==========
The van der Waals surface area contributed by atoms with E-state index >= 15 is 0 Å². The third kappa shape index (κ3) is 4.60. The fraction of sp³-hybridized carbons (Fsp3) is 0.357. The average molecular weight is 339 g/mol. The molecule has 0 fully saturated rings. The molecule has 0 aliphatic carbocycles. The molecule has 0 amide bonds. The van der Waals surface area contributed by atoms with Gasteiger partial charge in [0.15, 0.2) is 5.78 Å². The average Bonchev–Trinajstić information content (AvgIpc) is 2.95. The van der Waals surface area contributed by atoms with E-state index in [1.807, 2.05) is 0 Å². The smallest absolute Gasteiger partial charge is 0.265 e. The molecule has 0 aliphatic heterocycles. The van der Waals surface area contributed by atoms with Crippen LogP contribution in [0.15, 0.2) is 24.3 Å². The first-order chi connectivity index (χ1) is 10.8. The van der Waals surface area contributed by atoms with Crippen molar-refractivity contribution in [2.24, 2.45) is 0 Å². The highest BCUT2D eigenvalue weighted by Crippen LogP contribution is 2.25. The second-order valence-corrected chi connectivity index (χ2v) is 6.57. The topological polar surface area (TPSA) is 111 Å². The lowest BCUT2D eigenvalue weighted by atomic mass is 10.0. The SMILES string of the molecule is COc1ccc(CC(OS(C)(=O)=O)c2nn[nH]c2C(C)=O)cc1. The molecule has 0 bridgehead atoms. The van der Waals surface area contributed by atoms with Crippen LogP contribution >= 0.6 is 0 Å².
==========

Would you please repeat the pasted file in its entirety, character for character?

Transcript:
The van der Waals surface area contributed by atoms with E-state index >= 15 is 0 Å². The third kappa shape index (κ3) is 4.60. The fraction of sp³-hybridized carbons (Fsp3) is 0.357. The average molecular weight is 339 g/mol. The molecule has 0 fully saturated rings. The molecule has 0 aliphatic carbocycles. The molecule has 0 amide bonds. The van der Waals surface area contributed by atoms with Gasteiger partial charge in [0.15, 0.2) is 5.78 Å². The average Bonchev–Trinajstić information content (AvgIpc) is 2.95. The van der Waals surface area contributed by atoms with E-state index in [1.807, 2.05) is 0 Å². The smallest absolute Gasteiger partial charge is 0.265 e. The molecule has 0 aliphatic heterocycles. The van der Waals surface area contributed by atoms with Crippen LogP contribution in [0.15, 0.2) is 24.3 Å². The first-order chi connectivity index (χ1) is 10.8. The van der Waals surface area contributed by atoms with Crippen molar-refractivity contribution in [2.24, 2.45) is 0 Å². The highest BCUT2D eigenvalue weighted by Crippen LogP contribution is 2.25. The second-order valence-corrected chi connectivity index (χ2v) is 6.57. The topological polar surface area (TPSA) is 111 Å². The lowest BCUT2D eigenvalue weighted by atomic mass is 10.0. The SMILES string of the molecule is COc1ccc(CC(OS(C)(=O)=O)c2nn[nH]c2C(C)=O)cc1. The molecule has 0 bridgehead atoms. The van der Waals surface area contributed by atoms with Crippen LogP contribution >= 0.6 is 0 Å².